Findings suggest that osteoporosis, which is typically considered a female geriatric disease, could be prevented with the use of supplemental calcium at an early age. The Ohio State University Medical Center conducted a study in which they tracked calcium’s effects on bone density in girls ages 8-13 for a period of seven years. The researchers found that calcium supplementation significantly increased bone mass development during their childhood growth spurt. Velimir Matkovic, the lead author in the study and director of the Osteoporosis Prevention and Treatment Center, states “increased calcium use during adolescence can prevent fractures and osteoporosis later in life.”
Several articles have also been written regarding the importance of calcium among males. Osteoporosis is not a condition that is found only in women, it is a concern for men as well. About 20% of those who suffer from osteoporosis are men. According to an interview done by CNN with Dr. Sanjay Gupta, men age 50+ have a greater chance of developing osteoporosis-related fractures than common prostate cancer.Calcium, in men and women alike, is fundamental to bone formation and one of the most important minerals in our body. A relatively small but vital amount of calcium is found in blood and soft tissue where it plays multiple roles. Our body needs calcium to repair bones, help nerve function, make muscles contract, clot blood, and allow for proper functioning of the heart. When calcium intake is low or inefficiently absorbed, it is withdrawn from our bones and teeth in order to maintain these normal biological functions.
Both consumers and producers have acknowledged the importance of calcium. As a public health approach to increase calcium intake, we have increased the number of foods that are fortified with calcium. Some not so obvious foods that are good sources of calcium are almonds, tofu, and dark green leafy vegetables such as broccoli, collard greens, bok choy and spinach. Even though we have a wonderful variety of calcium sources, it is still recommended for individuals to take a calcium supplement. There are at least a dozen common calcium preparations and hundreds of different formulations available. This leads to a critical question, which calcium supplement is most suitable for you?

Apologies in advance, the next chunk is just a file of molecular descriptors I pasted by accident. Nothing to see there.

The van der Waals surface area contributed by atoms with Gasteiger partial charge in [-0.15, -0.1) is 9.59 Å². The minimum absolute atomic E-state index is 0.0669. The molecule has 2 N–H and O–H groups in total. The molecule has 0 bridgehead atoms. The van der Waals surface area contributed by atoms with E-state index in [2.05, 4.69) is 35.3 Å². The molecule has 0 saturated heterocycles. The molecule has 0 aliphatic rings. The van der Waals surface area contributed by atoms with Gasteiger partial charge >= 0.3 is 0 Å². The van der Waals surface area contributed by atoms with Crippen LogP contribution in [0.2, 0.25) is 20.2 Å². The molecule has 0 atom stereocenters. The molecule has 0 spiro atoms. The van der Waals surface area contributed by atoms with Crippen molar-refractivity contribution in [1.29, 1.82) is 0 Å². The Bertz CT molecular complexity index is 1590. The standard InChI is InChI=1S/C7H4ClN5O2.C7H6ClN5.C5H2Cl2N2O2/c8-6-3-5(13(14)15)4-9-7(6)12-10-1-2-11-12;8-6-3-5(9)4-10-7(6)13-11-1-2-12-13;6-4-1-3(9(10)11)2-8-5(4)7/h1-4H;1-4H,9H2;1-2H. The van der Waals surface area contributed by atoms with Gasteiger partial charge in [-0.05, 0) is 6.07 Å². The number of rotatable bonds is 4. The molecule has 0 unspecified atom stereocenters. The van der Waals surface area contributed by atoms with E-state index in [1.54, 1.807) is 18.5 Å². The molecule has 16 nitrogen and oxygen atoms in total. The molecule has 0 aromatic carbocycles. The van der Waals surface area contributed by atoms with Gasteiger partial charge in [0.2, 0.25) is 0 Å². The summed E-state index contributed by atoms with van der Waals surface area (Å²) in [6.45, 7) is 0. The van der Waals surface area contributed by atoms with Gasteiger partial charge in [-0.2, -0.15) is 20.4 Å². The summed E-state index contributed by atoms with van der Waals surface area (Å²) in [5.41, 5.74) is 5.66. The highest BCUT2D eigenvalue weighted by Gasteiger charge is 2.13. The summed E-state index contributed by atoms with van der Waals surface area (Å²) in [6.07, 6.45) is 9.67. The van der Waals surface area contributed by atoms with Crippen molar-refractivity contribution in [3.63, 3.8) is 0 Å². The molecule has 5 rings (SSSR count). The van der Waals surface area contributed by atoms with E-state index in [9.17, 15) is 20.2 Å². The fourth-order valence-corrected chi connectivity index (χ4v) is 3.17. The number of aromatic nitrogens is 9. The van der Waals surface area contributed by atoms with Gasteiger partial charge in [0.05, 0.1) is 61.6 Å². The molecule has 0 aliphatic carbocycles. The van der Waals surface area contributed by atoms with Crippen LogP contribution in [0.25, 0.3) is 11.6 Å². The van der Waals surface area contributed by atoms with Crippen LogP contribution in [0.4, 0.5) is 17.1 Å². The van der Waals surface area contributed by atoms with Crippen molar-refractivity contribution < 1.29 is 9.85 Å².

When choosing a calcium supplement, a key factor to consider is the amount of elemental calcium present in the recommended dose. Elemental calcium is the amount of calcium in the supplement that is absorbed by the body. Most brands of calcium list the total weight of each tablet, which includes the amount of elemental calcium and whatever it’s bound to such as carbonate, citrate, gluconate, lactate, etc. One way to determine the amount of elemental calcium in a supplement is to look at the Nutritional Facts label, which should include the percentage of Daily Value (DV). This percentage is based on 1,000 mg of elemental calcium. For example, if a calcium supplement has 70% DV, it contains 700 mg of elemental calcium. Always take into account the serving size when reading DV percentages.
Studies from University of Texas Southwestern Medical Center show that Calcium Citrate is better absorbed by the body than calcium carbonate and is more favorable at preventing Osteoporosis (bone deteriorating disease) as well as other bone related diseases. Various forms of calcium are available that are enhanced with different vitamins and minerals. Calcium enhanced with vitamin D is recommended because the body is able to absorb calcium efficiently with the help of vitamin D. Fat-soluble vitamin D controls calcium homeostasis and has long been known for its involvement in mineral metabolism and bone growth. In the absence of vitamin D, dietary calcium is wasted and not absorbed.
In Conclusion: A few key points to remember. Osteoporosis may be preventable with early supplementation of elemental calcium and weight bearing-exercises such as walking, running, or hiking. Recent research confirmed calcium citrate is more absorbable when compared to calcium carbonate and should be fortified with vitamin D. And lastly, eat your green leafy vegetables.
|Recommended Calcium Intakes *|
|Pregnant or lactating|
|* National Academy of Sciences (1997)|